Dan and the Wildfire are just the kind of band we like around here. They’re melodic, harmonic, and easy to connect with both musically and lyrically. They seems to tap into something that is deeply human, something that we all think, “oh yeah, been there” several times in their music. This is an album for a road trip, a party, or just background music. In short, it’s versatile and enjoyable. Do give it a shot!
The opener is about the nearly ubiquitous “Austin, TX.” That said, there are horns on this tune. It starts with a jangly Americana feel and morphs into a broad-reaching jazzy sound. It’s truly Americana in the sense that it mashes together much of what it means to make music in this nation. There are theatrical NYC elements, New Orleans jazz, and certainly a whole lot of rootsy country stuff. The spiteful lyric attitude about someone who left the author, “I bet you’re lonely as hell out in Austin, TX” is pretty much perfect. Well played, gents.
“When the Well Dries Up” has a nice existential easiness about it. Reminding listeners of Bill Withers, it’s a great survivor’s song. In some senses, Dan and the Wildfire are comparable to Marc Broussard. They have that same kind of embrace of life and good time music. Although the song is about the “end,” it seems to push people to think about living a good life right here and now. “How much more will I sacrifice?” It’s sweet and anthemic. The a cappella break near the end of the song is just delightful.
“Backwash” is just as unsettling as the title alludes. It sounds like a bayou jam that could have been on a Credence album. It’s about “backwash bottomshelf bourbon.” The harmonies and overall writing are far better than one might expect on a song like this. It’s seriously ready to be performed on stage in NOLA. It’s so good. Similarly sharp, but with a different ethos, “Angel” uses a minimal styling in its opening, highlighting the lead vocal. The harmonies on it, ushering in the full band, make for a beautifully full and comfortable sound. It doesn’t really sound like anyone specific, but feels strangely comfortable about calling out a fallen angel.
“Buzzard” shows off some really sweet, relaxing string work. More of a James Taylor feel than the others on the album it’s a sound many are sure to love. It’s comfortable and, almost… savvy. What I mean by that is that it’s just so smooth and attractive you just can’t turn it off. The harmonies are absolutely perfect, the composition clicks for a feel-good experience. The funny thing is that it’s about an ex flying over him, remembering that it’s really over. What an image! “Pick them bones until they’re clean… you ain’t exactly what you used to be.” How’s that for a cryptic insult!?
“Soul Shaken” perfectly infuses gospel music themes with a bluesy romance. It’s about the way a woman makes the singer feel. It’s sassy and a real jam track. “I’m so shaken for you there ain’t nothin’ anybody can do.” Haha. It’s followed by “You Gon’” which feels almost immediately like a Lenny Kravitz track. It’s a track providing advice to someone, but it’s also about the challenges of life. You’re going to have to face a lot of difficulty. You need to show endurance and good decision making, but the overall feel is that it’s worth it in the end. The music itself is an electric blues track with a hard rhythm and a repetitive blues riff.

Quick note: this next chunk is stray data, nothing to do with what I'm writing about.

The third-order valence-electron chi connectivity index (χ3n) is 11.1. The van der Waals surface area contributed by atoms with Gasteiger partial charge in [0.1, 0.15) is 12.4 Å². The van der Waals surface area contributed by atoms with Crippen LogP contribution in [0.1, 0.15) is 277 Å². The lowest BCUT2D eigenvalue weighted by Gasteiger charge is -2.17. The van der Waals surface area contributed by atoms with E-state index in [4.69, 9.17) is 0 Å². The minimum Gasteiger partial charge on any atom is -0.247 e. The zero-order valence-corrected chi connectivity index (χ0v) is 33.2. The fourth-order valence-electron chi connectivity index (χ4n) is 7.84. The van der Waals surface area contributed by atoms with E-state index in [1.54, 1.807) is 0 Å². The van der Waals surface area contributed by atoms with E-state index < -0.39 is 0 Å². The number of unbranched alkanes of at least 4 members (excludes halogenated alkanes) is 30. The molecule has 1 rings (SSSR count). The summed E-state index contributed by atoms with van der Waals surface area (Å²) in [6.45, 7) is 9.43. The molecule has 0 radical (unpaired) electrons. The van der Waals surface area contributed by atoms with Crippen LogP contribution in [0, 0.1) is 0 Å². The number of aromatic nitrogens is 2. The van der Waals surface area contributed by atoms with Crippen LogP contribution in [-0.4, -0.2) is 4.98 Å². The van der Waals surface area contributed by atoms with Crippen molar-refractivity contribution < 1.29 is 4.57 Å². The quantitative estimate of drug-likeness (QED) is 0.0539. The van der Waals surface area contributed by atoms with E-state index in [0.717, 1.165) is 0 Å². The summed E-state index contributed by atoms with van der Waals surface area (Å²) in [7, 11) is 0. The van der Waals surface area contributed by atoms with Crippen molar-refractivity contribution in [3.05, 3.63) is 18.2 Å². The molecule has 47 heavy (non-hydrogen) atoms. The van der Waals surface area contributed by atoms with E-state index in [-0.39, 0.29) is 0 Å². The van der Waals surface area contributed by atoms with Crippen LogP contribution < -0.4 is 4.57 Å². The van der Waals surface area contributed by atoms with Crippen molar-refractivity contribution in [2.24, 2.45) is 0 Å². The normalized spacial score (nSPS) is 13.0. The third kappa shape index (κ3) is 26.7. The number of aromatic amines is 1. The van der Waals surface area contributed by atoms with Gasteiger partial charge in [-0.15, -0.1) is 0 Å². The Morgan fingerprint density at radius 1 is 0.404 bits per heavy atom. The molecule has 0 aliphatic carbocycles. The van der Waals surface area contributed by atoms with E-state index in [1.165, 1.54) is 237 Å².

“Til I Go” sounds like gospel. The opening organ with vocal solo is really great. When the harmonies chime in, they feel like a bona fide Sunday morning choir. “Til it’s my time to walk through the unknown, I’ll be by your side ’til I go.” It’s romantic and sweet about enduring the strife of life. It smacks of an incredibly advanced level of songwriting. Although much of the album has similarly solid song concepts, this one just seems to “pop” as the next level. It feels more honest, more sincere, and just plain moving. But then again maybe this old horn player is just a sucker for the trumpet solo…
“Train to Ashtabula” is a beautiful, narrative song. It’s the most “folk” song on the album. It has an old fashioned and sweet feel to it. It seems to be about longing to be together. Something about it reminds me of one of my favorite bands, Eagles. That’s a sincerely high compliment. A similar chill track comes in “Heavy Air,” a horn-heavy tune about a partner who is stifling with “bad air.” It’s obviously using some brilliant metaphor about someone dragging the writer down. It’s got a nice late 70s vibe to it.
“A Little Bit” has a relaxing feel to it too. Telling the story of moving on, it’s a song full of a lot more spite and frustration than the others on the album. It could play in a country roadhouse any day of the week. The album ends on “Quietly Into the Night,” a mandolin-based soulful reflection about life. “I’m not strong like my father was. Can’t bring myself to lick my wounds. My cuts are open and they sting like and I don’t think relief is coming soon. All that I am it ain’t worth a good god damn. I’m not going down with a fight. I’m going quietly into the night.” That’s a powerful turn of lyrics right there. It’s hopeless and actually tragic, given some of the power of other lyrics on the album. One can only hope that whoever write this tune finds purpose and greater meaning. It’s just too sad.
This is a great album. It’s honestly better than I even first anticipated. The tracks just don’t let up. They are all good in different ways. There’s evidence of musical and lyrical mastery on a number of tracks here. It’s hard to believe that this band is still “emerging.” They seem like the caliber of artists who could be a house band at a club on Bourbon Street in New Orleans and be making music full time. That said, I hope they tour nationally because I’d love to hear this exciting, captivating songs live. Needless to say, this is a must-buy album for Americana and blues fans.